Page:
On the other hand, this chalk can be quite problematic to handle. It can break very easily, crumble off, and even lose its color over time. You also have to keep renewing and sharpening its point as that wears away very rapidly too. Finally, the markings from this chalk might brush or fade too quickly, not leaving you with enough guidance for cutting.
The Water Soluble Pencil Option
This is a colored pencil that is designed for washing easily from your material. You might have to go for the better brands here, as the cheaper ones can be risky. If you get a pencil with a hard lead, you’d need to apply some heavy pressure in order to leave a mark. You’d have to be careful here, or the fabric might stretch out.
If you do go for this option, it’s best to go for the softer ones. Quality is of the essence here, as some soft leads might shatter inside and be useless. It’s probably wise to use these pencils for the heavy fabrics such as denim or canvas.
Another chalk option is the simple chalk stick, much like the kind we were used to in school. A largish pencil sharpener will make sure you get a sharp point easily. While the sharpening sessions might be frequent, such chalks are one of the most inexpensive marking methods.
These chalks can be used on smooth and preferably thick fabrics. They might crumble and fade too easily on the more textured materials, so be careful here. The upside is that you can easily find many different colors to work with, which might make your complex projects easier to follow.
How to Trace
There are several methods for tracing the pattern you want on your fabric. For using fabric markers and chalk, you can put the paper pattern on the piece of fabric. Match the edges as best as you can and insert the pin where you want to transfer that mark. You can then slightly lift the pattern and mark the place when the pin went through. If you’re pinning two layers, lift up the top one and marker inside as well.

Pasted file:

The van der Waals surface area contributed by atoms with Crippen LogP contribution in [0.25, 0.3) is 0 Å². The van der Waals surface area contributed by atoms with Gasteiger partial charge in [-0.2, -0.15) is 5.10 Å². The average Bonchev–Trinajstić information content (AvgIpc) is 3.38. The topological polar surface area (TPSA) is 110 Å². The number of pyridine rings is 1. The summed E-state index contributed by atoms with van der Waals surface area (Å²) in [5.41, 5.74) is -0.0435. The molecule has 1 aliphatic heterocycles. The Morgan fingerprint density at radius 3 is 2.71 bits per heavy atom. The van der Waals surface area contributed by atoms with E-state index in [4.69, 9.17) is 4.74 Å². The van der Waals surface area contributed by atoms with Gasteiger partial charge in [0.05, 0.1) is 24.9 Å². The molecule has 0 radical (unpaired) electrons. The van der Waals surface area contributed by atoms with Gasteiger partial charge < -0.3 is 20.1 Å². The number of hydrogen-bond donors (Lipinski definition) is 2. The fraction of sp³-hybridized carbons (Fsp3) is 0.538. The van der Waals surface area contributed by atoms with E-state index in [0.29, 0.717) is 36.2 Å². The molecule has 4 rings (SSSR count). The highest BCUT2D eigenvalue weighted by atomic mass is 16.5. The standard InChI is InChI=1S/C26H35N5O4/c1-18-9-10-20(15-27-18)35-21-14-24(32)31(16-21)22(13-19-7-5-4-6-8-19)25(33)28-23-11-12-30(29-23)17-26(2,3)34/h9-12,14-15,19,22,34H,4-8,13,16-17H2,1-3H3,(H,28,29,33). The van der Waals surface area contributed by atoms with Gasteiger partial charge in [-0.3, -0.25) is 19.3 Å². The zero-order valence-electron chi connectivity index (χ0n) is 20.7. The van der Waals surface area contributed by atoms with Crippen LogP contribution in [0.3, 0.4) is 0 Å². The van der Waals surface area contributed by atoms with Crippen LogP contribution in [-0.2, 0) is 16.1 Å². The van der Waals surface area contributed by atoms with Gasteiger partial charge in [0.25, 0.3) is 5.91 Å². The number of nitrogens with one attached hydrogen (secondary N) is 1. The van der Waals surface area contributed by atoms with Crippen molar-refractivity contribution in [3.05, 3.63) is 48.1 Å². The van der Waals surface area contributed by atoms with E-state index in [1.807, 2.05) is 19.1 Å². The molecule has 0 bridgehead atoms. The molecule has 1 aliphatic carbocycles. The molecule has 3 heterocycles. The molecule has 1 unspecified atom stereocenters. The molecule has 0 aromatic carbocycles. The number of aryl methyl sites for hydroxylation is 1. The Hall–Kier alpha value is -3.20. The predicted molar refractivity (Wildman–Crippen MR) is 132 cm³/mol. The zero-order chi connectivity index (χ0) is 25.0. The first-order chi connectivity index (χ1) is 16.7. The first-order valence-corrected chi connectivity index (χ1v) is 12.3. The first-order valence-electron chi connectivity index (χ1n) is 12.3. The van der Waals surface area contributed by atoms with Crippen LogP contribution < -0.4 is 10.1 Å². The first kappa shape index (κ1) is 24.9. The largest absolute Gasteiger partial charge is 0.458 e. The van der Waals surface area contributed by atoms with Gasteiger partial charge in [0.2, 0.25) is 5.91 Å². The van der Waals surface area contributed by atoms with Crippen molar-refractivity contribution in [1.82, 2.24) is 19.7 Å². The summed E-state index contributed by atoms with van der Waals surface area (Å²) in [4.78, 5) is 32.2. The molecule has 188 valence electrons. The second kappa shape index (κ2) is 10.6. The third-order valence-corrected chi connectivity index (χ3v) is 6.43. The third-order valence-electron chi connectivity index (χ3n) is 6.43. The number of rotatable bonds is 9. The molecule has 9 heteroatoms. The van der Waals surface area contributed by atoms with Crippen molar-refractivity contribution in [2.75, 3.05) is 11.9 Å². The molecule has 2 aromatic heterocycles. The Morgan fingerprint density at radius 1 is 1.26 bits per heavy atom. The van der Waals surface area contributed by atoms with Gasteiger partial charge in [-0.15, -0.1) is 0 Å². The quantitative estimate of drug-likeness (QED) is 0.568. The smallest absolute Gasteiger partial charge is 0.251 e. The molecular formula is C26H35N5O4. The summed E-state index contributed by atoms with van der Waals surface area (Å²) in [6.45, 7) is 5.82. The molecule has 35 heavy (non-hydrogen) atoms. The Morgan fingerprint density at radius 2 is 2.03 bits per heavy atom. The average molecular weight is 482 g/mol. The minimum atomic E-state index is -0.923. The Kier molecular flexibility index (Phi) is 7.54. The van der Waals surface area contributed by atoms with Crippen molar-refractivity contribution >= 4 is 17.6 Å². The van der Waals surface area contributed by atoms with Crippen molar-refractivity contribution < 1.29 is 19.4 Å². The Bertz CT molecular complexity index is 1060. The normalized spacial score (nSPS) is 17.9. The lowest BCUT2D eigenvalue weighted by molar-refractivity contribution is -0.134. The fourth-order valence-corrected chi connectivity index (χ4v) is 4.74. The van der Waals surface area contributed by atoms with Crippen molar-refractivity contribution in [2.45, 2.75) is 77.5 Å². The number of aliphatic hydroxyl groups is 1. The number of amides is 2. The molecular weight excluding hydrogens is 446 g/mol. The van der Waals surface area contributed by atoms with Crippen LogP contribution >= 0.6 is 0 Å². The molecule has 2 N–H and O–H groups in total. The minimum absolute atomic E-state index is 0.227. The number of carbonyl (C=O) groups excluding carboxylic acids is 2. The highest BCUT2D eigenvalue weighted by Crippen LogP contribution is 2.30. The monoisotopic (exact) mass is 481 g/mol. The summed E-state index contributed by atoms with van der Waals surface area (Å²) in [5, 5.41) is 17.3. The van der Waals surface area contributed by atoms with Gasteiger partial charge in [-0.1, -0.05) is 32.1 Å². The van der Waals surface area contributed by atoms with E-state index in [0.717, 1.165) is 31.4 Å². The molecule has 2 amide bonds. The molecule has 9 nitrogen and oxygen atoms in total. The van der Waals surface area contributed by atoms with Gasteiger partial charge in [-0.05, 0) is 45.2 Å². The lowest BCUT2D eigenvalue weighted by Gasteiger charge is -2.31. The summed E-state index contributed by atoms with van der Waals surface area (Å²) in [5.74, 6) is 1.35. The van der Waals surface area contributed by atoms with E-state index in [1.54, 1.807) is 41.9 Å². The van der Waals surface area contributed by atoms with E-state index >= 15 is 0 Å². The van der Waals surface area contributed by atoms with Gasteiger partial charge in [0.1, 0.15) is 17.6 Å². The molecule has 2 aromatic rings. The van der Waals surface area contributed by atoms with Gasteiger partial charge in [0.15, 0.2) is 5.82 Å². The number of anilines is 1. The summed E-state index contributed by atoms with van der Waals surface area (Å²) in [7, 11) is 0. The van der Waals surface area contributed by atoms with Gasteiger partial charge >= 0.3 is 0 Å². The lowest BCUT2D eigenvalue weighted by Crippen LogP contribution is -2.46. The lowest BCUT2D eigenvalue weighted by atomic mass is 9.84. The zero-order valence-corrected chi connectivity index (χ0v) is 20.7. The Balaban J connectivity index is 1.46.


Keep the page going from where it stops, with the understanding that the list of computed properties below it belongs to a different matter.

Markers and chalks are all very well, but you might even make do with a good old ballpoint pen if the project isn’t too dainty. If someone is just starting to learn sewing, they might to want to invest too much time or money into marking tools. Using whatever’s on hand, as long as we can expect it to wash out, might work in a pinch.
There are also some methods for marking fabric which don’t involve tools like fabric markers or any kind of chalk. One of these is using carbon paper, where you can use any kind of pencil or pen to press down and make a mark on the fabric. Alternatively, some sewers might want to use light basting to make out their pattern. Whether you prefer one way or the other, it might be a good idea to make room in your sewing storage system for several of the tools we’ve discussed above.
There are quite few choices of markers and chalks when it comes to marking your fabric for precise sewing. You’d have to strike a balance between the tools you can afford and are comfortable, while the type of fabric in use is also a major influencing factor. It’s not too hard to find just the right tool, though, but the initial testing is always a must.